Re: The inevitability of death, or the death of inevitability?

From: Samantha Atkins (
Date: Mon Jan 07 2002 - 03:05:47 MST

There is no reason the structure added to unstructured data has
to be brittle. Some kind of semantic net of information
extracted for instance need not be all that brittle at all.
Also, the amount of structuring that is actually needed to make
unstructured data significantly more useful doesn't necessarily
require that much expertise or expensive processing. A relative
handful of low-level hacks spread across all pages of certain
types would already be a huge improvement.

- samantha

Jeff Bone wrote:

> Ben Goertzel wrote:
>>Well, I tried to explain this, but apparently I was not clear enough.
> My apologies, I've apparently been trying to make my point a bit too subtly.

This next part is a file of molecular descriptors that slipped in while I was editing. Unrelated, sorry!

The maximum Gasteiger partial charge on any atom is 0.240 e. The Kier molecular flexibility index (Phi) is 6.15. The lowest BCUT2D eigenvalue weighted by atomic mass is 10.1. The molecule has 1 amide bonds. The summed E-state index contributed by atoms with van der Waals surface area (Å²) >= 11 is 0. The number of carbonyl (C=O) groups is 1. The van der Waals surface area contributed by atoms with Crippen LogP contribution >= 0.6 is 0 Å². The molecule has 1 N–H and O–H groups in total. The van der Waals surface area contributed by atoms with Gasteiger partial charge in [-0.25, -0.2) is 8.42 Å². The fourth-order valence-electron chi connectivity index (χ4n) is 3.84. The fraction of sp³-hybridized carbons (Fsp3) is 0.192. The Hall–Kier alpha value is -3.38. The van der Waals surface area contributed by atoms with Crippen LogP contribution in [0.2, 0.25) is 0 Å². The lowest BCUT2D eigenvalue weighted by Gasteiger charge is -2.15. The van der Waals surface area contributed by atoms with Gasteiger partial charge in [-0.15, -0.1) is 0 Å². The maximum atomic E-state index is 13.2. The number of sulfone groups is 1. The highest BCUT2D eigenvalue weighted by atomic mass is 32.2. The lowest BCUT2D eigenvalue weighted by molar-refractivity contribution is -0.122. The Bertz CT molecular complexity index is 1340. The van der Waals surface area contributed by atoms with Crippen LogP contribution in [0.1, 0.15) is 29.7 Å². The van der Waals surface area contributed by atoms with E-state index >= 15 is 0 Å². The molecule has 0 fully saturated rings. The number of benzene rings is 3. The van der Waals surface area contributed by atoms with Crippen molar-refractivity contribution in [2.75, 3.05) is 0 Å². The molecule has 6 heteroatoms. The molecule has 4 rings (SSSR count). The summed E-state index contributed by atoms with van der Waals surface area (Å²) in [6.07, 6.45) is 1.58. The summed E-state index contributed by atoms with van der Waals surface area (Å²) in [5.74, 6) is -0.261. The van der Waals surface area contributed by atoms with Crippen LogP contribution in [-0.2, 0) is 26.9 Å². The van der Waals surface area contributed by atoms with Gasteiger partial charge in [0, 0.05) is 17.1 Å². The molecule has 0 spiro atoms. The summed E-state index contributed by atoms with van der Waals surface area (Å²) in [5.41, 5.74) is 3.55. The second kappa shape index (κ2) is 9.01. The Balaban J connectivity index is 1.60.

> IMO, the process you describe --- using *any* tools to turn unstructured data
> into structured data --- is dangerous and counterproductive. Ontologies are
> inherently brittle, static things, and require lots of care and feeding. Using
> expensive tools to turn unstructure into structure *today* just leads to more
> noise and cost tomorrow. I don't dispute that this can and will happen ---
> indeed, *is* happening. My point is it isn't a good thing, even temporarily.
> Consider: over 90% of the lifetime cost of storing data isn't in the storage
> media / hardware, it's in the operational and support --- i.e., information
> management --- costs. And the interesting (and counterintuitive) thing is that
> structured data has *much* higher lifetime TCO than unstructured data.
> Unfortunately, we're going to spend a whole lot of effort to create additional
> (and brittle) structured (and metastructured) information that will ultimately
> be "noise." I wish all that effort --- and all the "cheaper, dumber tools"
> effort to extract value from that dubious process --- was instead spent on other
> more useful things like:
> Good, useful tools for dealing with unstructured data needn't be costly. :-)
> jb

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